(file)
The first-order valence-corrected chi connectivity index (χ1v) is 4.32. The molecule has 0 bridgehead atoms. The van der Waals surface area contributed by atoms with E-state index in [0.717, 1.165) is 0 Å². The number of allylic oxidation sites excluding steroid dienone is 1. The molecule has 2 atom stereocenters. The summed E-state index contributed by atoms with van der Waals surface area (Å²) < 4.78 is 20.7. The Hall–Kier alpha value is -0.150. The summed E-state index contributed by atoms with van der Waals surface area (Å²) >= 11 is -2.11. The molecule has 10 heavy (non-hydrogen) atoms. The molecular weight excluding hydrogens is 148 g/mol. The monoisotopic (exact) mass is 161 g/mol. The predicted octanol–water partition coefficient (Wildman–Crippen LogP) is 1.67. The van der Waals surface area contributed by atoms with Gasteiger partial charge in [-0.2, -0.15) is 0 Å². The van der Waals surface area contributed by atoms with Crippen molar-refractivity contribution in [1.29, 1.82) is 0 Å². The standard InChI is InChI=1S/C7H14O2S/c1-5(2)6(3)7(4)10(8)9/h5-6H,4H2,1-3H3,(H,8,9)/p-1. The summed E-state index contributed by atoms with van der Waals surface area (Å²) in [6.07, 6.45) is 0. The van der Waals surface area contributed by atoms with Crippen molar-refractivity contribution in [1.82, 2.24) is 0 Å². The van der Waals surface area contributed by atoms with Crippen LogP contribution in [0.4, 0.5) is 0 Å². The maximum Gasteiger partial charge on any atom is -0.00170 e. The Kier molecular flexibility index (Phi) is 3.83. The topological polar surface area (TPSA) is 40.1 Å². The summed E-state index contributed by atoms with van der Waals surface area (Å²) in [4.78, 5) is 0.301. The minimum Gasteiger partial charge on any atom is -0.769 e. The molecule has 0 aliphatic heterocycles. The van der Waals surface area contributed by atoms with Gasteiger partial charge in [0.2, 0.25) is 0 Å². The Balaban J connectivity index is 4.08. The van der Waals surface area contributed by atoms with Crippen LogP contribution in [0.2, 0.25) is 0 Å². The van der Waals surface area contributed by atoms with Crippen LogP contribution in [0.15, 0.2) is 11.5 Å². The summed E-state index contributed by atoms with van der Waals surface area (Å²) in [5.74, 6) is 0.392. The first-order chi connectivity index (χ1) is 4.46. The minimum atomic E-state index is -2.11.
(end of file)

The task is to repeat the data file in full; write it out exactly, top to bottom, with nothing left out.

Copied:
The first-order valence-corrected chi connectivity index (χ1v) is 4.32. The molecule has 0 bridgehead atoms. The van der Waals surface area contributed by atoms with E-state index in [0.717, 1.165) is 0 Å². The number of allylic oxidation sites excluding steroid dienone is 1. The molecule has 2 atom stereocenters. The summed E-state index contributed by atoms with van der Waals surface area (Å²) < 4.78 is 20.7. The Hall–Kier alpha value is -0.150. The summed E-state index contributed by atoms with van der Waals surface area (Å²) >= 11 is -2.11. The molecule has 10 heavy (non-hydrogen) atoms. The molecular weight excluding hydrogens is 148 g/mol. The monoisotopic (exact) mass is 161 g/mol. The predicted octanol–water partition coefficient (Wildman–Crippen LogP) is 1.67. The van der Waals surface area contributed by atoms with Gasteiger partial charge in [-0.2, -0.15) is 0 Å². The van der Waals surface area contributed by atoms with Crippen molar-refractivity contribution in [1.29, 1.82) is 0 Å². The standard InChI is InChI=1S/C7H14O2S/c1-5(2)6(3)7(4)10(8)9/h5-6H,4H2,1-3H3,(H,8,9)/p-1. The summed E-state index contributed by atoms with van der Waals surface area (Å²) in [6.07, 6.45) is 0. The van der Waals surface area contributed by atoms with Crippen molar-refractivity contribution in [1.82, 2.24) is 0 Å². The van der Waals surface area contributed by atoms with Crippen LogP contribution in [0.4, 0.5) is 0 Å². The maximum Gasteiger partial charge on any atom is -0.00170 e. The Kier molecular flexibility index (Phi) is 3.83. The topological polar surface area (TPSA) is 40.1 Å². The summed E-state index contributed by atoms with van der Waals surface area (Å²) in [4.78, 5) is 0.301. The minimum Gasteiger partial charge on any atom is -0.769 e. The molecule has 0 aliphatic heterocycles. The van der Waals surface area contributed by atoms with Gasteiger partial charge in [0.2, 0.25) is 0 Å². The Balaban J connectivity index is 4.08. The van der Waals surface area contributed by atoms with Crippen LogP contribution in [0.2, 0.25) is 0 Å². The van der Waals surface area contributed by atoms with Crippen LogP contribution in [0.15, 0.2) is 11.5 Å². The summed E-state index contributed by atoms with van der Waals surface area (Å²) in [5.74, 6) is 0.392. The first-order chi connectivity index (χ1) is 4.46. The minimum atomic E-state index is -2.11.